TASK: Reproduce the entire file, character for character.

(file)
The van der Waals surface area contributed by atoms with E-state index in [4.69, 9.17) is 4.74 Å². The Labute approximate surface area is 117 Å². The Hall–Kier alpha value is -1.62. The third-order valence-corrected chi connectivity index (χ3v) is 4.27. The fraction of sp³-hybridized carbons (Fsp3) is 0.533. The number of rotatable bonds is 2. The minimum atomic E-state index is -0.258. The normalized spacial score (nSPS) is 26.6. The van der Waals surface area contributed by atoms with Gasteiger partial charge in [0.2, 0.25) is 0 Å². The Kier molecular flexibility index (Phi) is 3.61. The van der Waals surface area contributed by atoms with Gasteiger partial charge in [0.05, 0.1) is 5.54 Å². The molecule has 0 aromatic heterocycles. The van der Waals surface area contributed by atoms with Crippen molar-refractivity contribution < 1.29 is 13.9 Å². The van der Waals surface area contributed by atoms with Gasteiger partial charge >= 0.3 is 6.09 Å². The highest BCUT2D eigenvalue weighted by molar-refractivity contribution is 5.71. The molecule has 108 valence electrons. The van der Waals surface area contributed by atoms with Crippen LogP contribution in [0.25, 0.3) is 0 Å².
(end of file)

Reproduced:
The van der Waals surface area contributed by atoms with E-state index in [4.69, 9.17) is 4.74 Å². The Labute approximate surface area is 117 Å². The Hall–Kier alpha value is -1.62. The third-order valence-corrected chi connectivity index (χ3v) is 4.27. The fraction of sp³-hybridized carbons (Fsp3) is 0.533. The number of rotatable bonds is 2. The minimum atomic E-state index is -0.258. The normalized spacial score (nSPS) is 26.6. The van der Waals surface area contributed by atoms with Gasteiger partial charge in [0.2, 0.25) is 0 Å². The Kier molecular flexibility index (Phi) is 3.61. The van der Waals surface area contributed by atoms with Gasteiger partial charge in [0.05, 0.1) is 5.54 Å². The molecule has 0 aromatic heterocycles. The van der Waals surface area contributed by atoms with Crippen molar-refractivity contribution < 1.29 is 13.9 Å². The van der Waals surface area contributed by atoms with Gasteiger partial charge >= 0.3 is 6.09 Å². The highest BCUT2D eigenvalue weighted by molar-refractivity contribution is 5.71. The molecule has 108 valence electrons. The van der Waals surface area contributed by atoms with Crippen LogP contribution in [0.25, 0.3) is 0 Å².